I'm quite excited about the El Anatsui retrospective that's on here in Toronto at the ROM right now--Anatsui's sculptures, which bind together often-discarded materials like bottlecaps and milk-can lids, are stunning. So I was excited to get the chance to chat with the Nigerian-based artist when he was in town for his exhibition preview last week. Our condensed exchange, out in today's Post, focuses on the way that Anatsui tends to include others or reference others in his practice--so much so that he talks about his students' works in his lectures and says he would like to collaborate with non-art professionals in future. To me this also reflects his material practice of bringing overlooked items together. Here's an excerpt from our Q&A:
Q Last year when you gave a public lecture in Toronto, you started by showing some artworks created by your students. No other artist of your stature does this. Why did you?
A Because I've spent most of my career teaching and, at times, students' work is very strong -- strong inspiration to me. They come up with solutions that you have not thought about. It's not that they inspire me to work exactly like them, but they inspire me to search deeper.
Q That "searching deeper" also relates to something you said last year -- that you still don't feel you've reached the level of your own art heroes, that you still feel a need to get better. So here we are at your 40-year retrospective. Do you still feel the need to improve?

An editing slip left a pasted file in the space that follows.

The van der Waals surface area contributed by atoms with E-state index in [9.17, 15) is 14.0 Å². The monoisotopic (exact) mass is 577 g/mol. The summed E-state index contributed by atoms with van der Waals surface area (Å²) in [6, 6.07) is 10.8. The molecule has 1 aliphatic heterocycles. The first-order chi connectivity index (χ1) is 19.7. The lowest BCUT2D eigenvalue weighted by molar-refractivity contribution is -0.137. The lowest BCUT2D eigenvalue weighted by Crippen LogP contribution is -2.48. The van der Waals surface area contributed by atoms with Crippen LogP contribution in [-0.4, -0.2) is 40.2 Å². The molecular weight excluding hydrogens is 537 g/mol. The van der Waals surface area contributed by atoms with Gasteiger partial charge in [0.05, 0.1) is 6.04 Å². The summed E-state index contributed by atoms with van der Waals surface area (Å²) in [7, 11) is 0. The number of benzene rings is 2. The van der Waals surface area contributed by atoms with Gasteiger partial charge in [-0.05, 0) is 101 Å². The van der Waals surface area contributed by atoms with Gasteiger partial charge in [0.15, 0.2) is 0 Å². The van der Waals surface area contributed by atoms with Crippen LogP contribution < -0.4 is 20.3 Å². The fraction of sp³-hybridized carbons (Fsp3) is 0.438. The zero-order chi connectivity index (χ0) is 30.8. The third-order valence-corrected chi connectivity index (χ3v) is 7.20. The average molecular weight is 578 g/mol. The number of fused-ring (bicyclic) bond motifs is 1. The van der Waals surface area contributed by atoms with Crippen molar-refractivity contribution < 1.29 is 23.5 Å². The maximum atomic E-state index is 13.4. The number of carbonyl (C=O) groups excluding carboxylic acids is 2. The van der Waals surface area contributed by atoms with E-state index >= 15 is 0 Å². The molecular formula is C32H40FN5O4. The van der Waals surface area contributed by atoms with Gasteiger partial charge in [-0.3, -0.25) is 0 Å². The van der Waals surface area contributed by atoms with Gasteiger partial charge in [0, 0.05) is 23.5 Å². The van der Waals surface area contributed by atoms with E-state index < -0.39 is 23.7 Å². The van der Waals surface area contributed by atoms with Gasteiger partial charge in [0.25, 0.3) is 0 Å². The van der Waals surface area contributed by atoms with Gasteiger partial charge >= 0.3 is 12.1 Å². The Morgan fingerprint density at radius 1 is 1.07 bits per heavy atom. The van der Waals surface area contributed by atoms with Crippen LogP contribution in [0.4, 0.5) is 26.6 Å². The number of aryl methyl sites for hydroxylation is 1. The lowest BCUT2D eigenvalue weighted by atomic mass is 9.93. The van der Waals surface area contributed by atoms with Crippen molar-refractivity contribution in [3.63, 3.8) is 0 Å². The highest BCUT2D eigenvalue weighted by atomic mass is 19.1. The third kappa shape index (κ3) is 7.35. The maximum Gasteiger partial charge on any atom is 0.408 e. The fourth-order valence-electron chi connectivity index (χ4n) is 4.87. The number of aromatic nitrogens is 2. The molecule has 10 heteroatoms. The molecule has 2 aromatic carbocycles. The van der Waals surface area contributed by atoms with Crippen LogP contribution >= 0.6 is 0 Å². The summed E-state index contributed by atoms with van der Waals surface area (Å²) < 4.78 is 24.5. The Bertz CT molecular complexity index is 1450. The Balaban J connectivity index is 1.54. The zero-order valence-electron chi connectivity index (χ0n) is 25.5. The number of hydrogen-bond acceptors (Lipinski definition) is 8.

A I still feel the same thing. The nature of the profession is that you never get satisfied with what you have done. There are always new things beckoning at you -- vaguely, from a distance.
Q What's beckoning to you right now?
A I said "vaguely." Ha! If you can name what is beckoning, then it doesn't become interesting.
He was a fun person to speak with. The show, organized by the Museum for African Art in New York, will open there next year and then go on a US tour. You can read more of the Q&A here.
(Image of El Anatsui's 2007 Venice Biennale installation from Newsgrist/Robert Goldwater Library)
Friday, October 8, 2010
Posted by Leah Sandals at 9:38 AM